The most basic form of participation is watching others take part in communion. The observation stage engages children by raising questions (Exod. 12:26-27). Often the questions are asked during a service, a time when adequate answers cannot be given. Take another time to sit down with your children and answer their questions. It is particularly helpful to tell the story of when you first took communion.

    As observation increases understanding, make a point of including your children. Allow them to handle communion trays and make a point of speaking words of blessing to them. Before a communion service, lead them through a time of personal reflection just as you would engage in self-examination to prepare your own self. Help them understand both the solemnity and the celebration of thankfulness that accompanies forgiveness. Encourage them to ask questions of grandparents, pastors, teachers, and others. Read the Passover stories (Exod. 12, Luke 22:7-20) and communion scriptures in the New Testament with them (1 Cor. 11:11-22). Remember to encourage them. Jesus welcomed children (Mark 10:13-16).

    As understanding increases, the desire to participate may also increase. This desire is an open door to one of the most formative discipleship stages in the life of a believer. Children often understand much more than adults realize. If children do not yet have the clear ability to express in adult language what communion means, that does not mean they lack understanding. A child can be given opportunities to express understanding in nonverbal or developmentally appropriate ways.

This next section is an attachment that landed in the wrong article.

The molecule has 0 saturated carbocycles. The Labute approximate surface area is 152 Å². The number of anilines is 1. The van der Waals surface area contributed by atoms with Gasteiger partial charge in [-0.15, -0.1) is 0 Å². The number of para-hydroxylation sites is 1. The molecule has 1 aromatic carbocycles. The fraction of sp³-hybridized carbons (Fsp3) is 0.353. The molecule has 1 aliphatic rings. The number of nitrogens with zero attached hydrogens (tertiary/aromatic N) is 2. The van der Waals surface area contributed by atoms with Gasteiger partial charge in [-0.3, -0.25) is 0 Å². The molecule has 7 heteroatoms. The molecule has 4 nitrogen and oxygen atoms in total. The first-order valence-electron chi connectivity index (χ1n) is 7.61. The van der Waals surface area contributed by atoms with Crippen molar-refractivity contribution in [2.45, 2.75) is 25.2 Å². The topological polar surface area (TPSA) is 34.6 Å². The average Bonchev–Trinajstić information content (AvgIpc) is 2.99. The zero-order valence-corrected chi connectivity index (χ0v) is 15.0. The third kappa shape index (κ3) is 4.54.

A child who has been involved in the stages of observation, inclusion, and involvement will have shown whether they are ready to participate. The question, “Can I take communion today?” will not come as a surprise. You will be able to respond with confidence that your child has understood the significance and meaning of communion.

    This still leaves the challenge of “how will a child participate?” Mennonite Brethren churches have the freedom to locally determine who may participate in communion. Some churches invite only baptized believers to participate. Others invite all believers. Accountability to one’s congregation is an important part of this decision, so guidance of the local church in this matter is critical.

    The invitation to participate in communion is often open to non-baptized believers. As someone responsible for the spiritual care and nurture of your child, you are the accountability link between your child and the larger church family. During worship, sit together and be the one to serve your child. Be sensitive and recognize that peer pressure may be a factor in wanting to participate, for both your child and other children. Remember that participation one time does not assume participation next time. Personal preparation rather than precedent is what the decision to participate rests upon."

    NOTE: This post is a digital version of a pamphlet produced by our denomination's Board of Faith and Life (BFL).  Content was written by John Neufeld and is reproduced here  with permission.  For more topics in this series such as Christians and War; Euthanasia and the Sanctity of Life; Why Not Just Live Together? visit the Resource page at